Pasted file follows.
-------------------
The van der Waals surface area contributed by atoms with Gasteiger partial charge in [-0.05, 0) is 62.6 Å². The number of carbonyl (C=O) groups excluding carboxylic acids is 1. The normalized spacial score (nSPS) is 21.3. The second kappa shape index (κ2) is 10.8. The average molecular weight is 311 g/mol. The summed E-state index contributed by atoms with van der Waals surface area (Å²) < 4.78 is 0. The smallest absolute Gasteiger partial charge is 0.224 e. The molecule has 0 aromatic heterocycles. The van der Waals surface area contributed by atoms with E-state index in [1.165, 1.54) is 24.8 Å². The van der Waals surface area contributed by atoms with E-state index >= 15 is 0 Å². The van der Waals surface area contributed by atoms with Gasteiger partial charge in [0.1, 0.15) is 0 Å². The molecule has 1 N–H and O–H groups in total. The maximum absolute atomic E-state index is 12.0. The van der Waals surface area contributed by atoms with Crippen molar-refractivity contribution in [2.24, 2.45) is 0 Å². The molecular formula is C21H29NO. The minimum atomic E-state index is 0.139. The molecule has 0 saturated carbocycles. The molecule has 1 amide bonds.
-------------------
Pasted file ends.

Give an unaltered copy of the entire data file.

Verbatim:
The van der Waals surface area contributed by atoms with Gasteiger partial charge in [-0.05, 0) is 62.6 Å². The number of carbonyl (C=O) groups excluding carboxylic acids is 1. The normalized spacial score (nSPS) is 21.3. The second kappa shape index (κ2) is 10.8. The average molecular weight is 311 g/mol. The summed E-state index contributed by atoms with van der Waals surface area (Å²) < 4.78 is 0. The smallest absolute Gasteiger partial charge is 0.224 e. The molecule has 0 aromatic heterocycles. The van der Waals surface area contributed by atoms with E-state index in [1.165, 1.54) is 24.8 Å². The van der Waals surface area contributed by atoms with E-state index >= 15 is 0 Å². The van der Waals surface area contributed by atoms with Gasteiger partial charge in [0.1, 0.15) is 0 Å². The molecule has 1 N–H and O–H groups in total. The maximum absolute atomic E-state index is 12.0. The van der Waals surface area contributed by atoms with Crippen molar-refractivity contribution in [2.24, 2.45) is 0 Å². The molecular formula is C21H29NO. The minimum atomic E-state index is 0.139. The molecule has 0 saturated carbocycles. The molecule has 1 amide bonds.